Tellus: (tel’us), n. 1. [Latin] earth, soil, and the land; a country; the world. 2. a collection of Willamette University student’s insights, stories, photos and thoughts from their experiences studying abroad.

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(I salute the divine in you)

It’s hard to say what the first thing you’ll notice about India will be.

It might be the traffic – all noise and chaos and confusion. The lanes are nonexistent, cars and motorbikes and rickshaws weaving in and out of each others paths with no apparent logic or sense of safety. The drivers honk their horns at every available opportunity, and crossing the street should come with hazard pay. What you won’t know immediately is that the Indian driver is a skilled defensive driver who honks his horn, not to urge people out of his way, but as a friendly notification of his presence.

You might be struck by the heat and weight of the air. The sun is rarely seen, and temperatures hover in the low 80’s, to attempt a guess, but from the first five minutes after stepping out your front door, you’ll feel just a little bit sticky as the mugginess clings to your skin like a light coat of paint. You won’t feel warm, but after ten minutes walking around the crowded streets of downtown Jaipur, you’ll feel a tell-tale trickle of sweat slipping down your spine. The only time the air clears is right before the rain starts to fall.

You’ll likely notice the poverty that hides around every corner, as children in brown, torn clothing with unwashed hair approach you. They won’t speak more than a few words of English (hello, please, money) but they’ll motion to their mouths or stomachs and hold out their hands and their meaning will be unmistakable. And you’ll want to give, every time a little girl holding an even smaller baby in her arms approaches your open-aired auto rickshaw, but you’ll have been warned in advance that most of the begging children work in something of a network, run by an adult or several who take their “cut” of the “profits.” And your wallet will stay firmly in your backpack, and you’ll feel terrible.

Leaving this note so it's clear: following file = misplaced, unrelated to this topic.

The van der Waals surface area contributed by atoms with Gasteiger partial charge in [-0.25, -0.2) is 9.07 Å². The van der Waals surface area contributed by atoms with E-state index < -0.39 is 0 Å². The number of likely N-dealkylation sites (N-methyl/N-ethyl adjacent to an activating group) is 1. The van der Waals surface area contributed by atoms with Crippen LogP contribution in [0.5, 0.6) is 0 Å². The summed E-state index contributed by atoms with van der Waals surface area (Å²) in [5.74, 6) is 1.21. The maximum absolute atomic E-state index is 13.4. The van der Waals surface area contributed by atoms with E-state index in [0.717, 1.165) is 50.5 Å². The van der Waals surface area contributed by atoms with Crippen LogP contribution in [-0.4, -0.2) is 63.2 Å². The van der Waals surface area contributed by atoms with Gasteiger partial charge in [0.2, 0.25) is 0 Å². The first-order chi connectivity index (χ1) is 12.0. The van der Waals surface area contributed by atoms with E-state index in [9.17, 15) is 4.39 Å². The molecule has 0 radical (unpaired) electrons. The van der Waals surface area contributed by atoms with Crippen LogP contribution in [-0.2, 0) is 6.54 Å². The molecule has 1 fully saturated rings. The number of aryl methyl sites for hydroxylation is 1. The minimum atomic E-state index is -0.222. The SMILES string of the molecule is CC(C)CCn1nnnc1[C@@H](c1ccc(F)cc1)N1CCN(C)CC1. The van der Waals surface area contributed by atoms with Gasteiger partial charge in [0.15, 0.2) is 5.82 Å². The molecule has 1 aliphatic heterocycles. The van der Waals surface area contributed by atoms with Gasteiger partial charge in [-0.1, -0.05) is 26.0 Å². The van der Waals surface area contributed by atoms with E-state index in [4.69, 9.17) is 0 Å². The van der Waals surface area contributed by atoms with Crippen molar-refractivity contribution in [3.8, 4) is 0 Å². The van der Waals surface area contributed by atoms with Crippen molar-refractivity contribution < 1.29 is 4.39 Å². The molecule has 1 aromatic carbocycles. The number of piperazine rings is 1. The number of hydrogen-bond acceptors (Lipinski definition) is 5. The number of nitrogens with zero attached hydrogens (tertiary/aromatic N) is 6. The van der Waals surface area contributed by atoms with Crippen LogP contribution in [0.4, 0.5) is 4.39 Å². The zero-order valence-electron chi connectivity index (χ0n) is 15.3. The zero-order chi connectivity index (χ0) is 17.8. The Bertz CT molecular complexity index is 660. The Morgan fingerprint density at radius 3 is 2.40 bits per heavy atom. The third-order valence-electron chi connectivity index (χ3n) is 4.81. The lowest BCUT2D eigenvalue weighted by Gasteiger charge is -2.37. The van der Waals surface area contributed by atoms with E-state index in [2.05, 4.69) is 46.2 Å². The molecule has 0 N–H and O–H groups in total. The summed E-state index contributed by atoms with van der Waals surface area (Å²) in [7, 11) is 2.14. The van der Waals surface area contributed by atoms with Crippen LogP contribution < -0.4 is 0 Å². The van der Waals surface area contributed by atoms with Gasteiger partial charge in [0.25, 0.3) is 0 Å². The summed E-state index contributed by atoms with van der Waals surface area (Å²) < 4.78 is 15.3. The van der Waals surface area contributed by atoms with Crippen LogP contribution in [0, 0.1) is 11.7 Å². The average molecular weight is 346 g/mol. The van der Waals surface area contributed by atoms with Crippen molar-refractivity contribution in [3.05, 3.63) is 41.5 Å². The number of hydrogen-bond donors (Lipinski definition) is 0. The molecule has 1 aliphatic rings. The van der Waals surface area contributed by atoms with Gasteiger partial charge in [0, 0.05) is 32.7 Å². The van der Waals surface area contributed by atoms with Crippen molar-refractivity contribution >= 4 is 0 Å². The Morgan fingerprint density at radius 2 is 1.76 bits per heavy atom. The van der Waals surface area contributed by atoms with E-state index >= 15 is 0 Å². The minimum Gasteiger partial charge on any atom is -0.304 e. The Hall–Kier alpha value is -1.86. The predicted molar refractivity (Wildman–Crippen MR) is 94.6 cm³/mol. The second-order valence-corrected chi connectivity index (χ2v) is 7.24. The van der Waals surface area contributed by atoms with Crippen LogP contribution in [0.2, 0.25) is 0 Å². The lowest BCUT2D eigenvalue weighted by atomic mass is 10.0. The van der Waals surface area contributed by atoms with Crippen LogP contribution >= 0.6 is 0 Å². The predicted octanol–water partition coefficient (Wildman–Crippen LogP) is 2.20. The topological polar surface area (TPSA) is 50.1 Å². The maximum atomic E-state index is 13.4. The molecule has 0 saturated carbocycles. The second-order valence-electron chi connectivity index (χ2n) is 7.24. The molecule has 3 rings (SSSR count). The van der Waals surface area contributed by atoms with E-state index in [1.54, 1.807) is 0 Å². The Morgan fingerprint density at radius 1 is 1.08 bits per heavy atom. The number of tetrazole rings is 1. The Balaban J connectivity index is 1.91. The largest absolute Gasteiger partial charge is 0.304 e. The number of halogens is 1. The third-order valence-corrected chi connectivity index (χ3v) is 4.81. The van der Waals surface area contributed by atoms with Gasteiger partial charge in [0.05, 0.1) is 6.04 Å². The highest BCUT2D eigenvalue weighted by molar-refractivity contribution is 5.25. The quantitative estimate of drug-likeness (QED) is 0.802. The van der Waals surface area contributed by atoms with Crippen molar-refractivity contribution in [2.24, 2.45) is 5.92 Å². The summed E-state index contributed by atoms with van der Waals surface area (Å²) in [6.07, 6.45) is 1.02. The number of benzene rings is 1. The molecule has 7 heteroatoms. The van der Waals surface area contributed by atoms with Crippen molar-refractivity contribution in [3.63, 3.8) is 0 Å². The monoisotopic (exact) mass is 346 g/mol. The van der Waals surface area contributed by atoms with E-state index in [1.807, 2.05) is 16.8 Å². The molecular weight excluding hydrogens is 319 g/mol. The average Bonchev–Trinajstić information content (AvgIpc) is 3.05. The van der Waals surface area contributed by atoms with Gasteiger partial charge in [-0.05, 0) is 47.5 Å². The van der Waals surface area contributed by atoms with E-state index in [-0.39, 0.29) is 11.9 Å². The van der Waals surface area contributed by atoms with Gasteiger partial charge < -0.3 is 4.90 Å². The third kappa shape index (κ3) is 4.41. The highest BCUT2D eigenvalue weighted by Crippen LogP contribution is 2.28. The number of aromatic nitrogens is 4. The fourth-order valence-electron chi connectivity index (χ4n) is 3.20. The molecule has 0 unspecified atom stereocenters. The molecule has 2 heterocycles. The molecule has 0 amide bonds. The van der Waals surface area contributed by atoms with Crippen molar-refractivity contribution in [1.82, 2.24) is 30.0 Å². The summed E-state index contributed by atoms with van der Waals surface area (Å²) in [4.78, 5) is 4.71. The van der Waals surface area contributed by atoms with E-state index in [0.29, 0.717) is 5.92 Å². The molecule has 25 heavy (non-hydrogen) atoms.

It’s the cows that will make the biggest impression, I’ll wager. Hundreds, thousands of them, walking in and through and around traffic, their hoofs making slow, unhurried steps as they meander through the sardine-packed buses and motorcycles that careen through the streets like there aren’t hundreds of farm animals in their way. You’ll see camels, as well, hitched to large carts or wheelbarrows, their awkward gait making them stand out five blocks away. Pigs, goats, dogs – they’re all there. But it’s the cows who wander into the streets, enjoying their status as India’s most sacred beast and knowing that no one, not even the most reckless and insane Rajasthani driver, will dare to strike them down as they chew on the patches of grass in the highway median.

For me, however, the most lasting impression India has made on me yet is the staring.

I’m a white woman wearing Western clothes – a Triple W threat. India, I was surprised to learn, has a shockingly low tourism industry. It is not frequented by tourists the way many other developed or developing countries are, meaning that my fair skin and I stand out in a big way – particularly when I’m surrounded by other English-speaking students as we make our way around the city. And people watch us.

I mean watch. These aren’t the casual or subtle glances someone might receive back home for, I don’t know, wearing a weird hat or singing out loud. This isn’t even the more blatant staring that’s discouraged by an indignant look or glare. When I walk down the street, people will stare at me as I pass them, then turn around and look over their shoulders at me. My friend talks about how an entire busful of locals craned their heads out their windows to stare at him in his rickshaw. I have literally stopped traffic, as on more than one occasion a motorcycle pulled over, its occupants watched me as I walked past, and then continued on its way.

They very rarely talk to me – children will, and beggars will, and shopkeepers will. But the people on the sidewalks and streets, in the shops and restaurants, men and women alike, will simply watch, silently, as I go about my business.

It’s hard to know what to think. I’ve never felt so exposed, so significant before. On the one hand it’s a bit of a rush, as such a large amount of attention is bound to be. But on the more prevalent side, it’s incredibly uncomfortable, being subjected to such scrutiny. And it says something about the status of Americans and Westerners in the rest of the world, where our mere presence is something fascinating. I’m not sure what it means, and I’m sure I’ll be thinking about that quite a lot over the next fifteen weeks.

Right now I’m learning to live all over again. I’m eating wonderful food and quickly becoming addicted to my three to five cups of chai a day. I’m living with a very sweet couple for my homestay (who deserve and will get an entry all to themselves) and I’m learning Hindi every morning at school. I’m filling my wardrobe with local fashions (no saris yet, but soon) and I’m looking around me every morning as I take my rickshaw ride to school, breathing in the slightly pungent smells and seeing the buildings and the people and the animals and…I’m in India.

So, until next time, namaste.

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